Letter from the Opinion Editor: Stay home if you’re sick

Editorial Board

I should have stayed home today. Were I not solely in charge of editing these wonderful opinions, I’d have spent the day hating life from the comfort of my cozy Tempur-pedic bed.

Instead, I’ve holed up under the opinion desk with my trusty sleeping bag, some Halls cough drops and a comical amount of chicken soup that seems hell-bent on leaving my system in a much more expeditious fashion than when it entered.

I’m a bad example. I can promise you that more than a few of my former microbiology professors are reading this, saying I should know better, and they’re absolutely right.

I’m very sorry, Dr. Joan Cunnick.

Please, allow me the next few paragraphs of pontification and condescension to justify the, “Do as I say” adage:

First, some of you are just downright filthy. For the love of all that is holy, do not cough into your hand.

There are two acceptable alternatives to this practice: pull your shirt collar forward then cough downward, or cough into your elbow.

Why? Because you’re not touching every damn thing on this campus with your elbow, that’s why.

Kudos to those at least bothering to cover their coughs. If you’re content to let your disease aerosolize throughout the classrooms and corridors of this fine institution then, on behalf of everyone in my condition, I think I hate you right now.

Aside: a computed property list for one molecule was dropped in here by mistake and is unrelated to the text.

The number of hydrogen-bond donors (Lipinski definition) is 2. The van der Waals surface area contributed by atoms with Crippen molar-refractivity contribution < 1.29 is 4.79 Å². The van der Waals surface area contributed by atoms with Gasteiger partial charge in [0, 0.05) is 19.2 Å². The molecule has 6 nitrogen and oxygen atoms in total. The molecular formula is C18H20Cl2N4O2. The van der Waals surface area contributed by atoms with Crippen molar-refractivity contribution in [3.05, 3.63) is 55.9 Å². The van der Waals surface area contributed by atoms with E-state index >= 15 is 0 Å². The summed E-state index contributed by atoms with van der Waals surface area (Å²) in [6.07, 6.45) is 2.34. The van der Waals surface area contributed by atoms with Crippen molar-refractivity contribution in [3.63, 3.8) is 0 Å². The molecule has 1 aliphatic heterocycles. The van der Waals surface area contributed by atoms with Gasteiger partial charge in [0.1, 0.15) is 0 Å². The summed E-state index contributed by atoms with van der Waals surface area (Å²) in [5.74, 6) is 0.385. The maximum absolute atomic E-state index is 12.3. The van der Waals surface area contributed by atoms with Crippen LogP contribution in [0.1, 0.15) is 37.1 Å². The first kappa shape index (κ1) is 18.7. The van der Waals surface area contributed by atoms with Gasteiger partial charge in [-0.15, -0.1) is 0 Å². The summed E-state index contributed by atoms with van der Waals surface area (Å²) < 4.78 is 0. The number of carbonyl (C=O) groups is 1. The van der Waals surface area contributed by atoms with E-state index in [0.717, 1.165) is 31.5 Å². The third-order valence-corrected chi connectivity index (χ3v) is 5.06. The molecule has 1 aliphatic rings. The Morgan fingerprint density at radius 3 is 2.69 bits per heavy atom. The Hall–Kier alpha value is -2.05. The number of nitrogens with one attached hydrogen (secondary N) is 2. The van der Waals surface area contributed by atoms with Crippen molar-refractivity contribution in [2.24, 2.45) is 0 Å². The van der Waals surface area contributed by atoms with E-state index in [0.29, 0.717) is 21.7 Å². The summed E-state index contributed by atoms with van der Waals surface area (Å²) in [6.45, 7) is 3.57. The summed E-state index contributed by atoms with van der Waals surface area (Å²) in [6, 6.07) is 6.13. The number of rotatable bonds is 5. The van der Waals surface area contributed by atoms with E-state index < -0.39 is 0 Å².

Wash your hands like a lunatic. This is something that escapes most of my gender. Thank goodness for women carrying around hand sanitizers in their purses – use that stuff religiously, ladies.

Honestly, if you’re that sick, you can afford to miss class. If there’s a professor on this campus that’s apathetic toward that notion, please, let us know about it. Lord knows I don’t find enough people to holler at in a given week. The doctor’s note is a pipe dream, especially if you’ve got the flu. There’s nothing your doctor can do, and odds are Thielen Health Center can’t see you before it has run its course.

Viruses — the cold, the flu — are nasty little buggers, and treatments are designed to mitigate the symptoms, not the disease itself. That’s what your immune system is for.

Bacteria can pose a much bigger problem, especially nasty stuff like strep or staph.

But don’t be the hypochondriac begging for a Z-pack at the first signs of symptoms. Some bacteria have already found ways to evolve beyond the efficacy of our first-line antibiotics, and many microbiologists suspect it’s due to the abundance of antibiotic soaps and overzealous prescription-writing.

If that doesn’t scare you, Google “New Delhi metallo-beta-lactamase.”

Stay home. Eat soup. Drink NyQuil. Don’t come to school.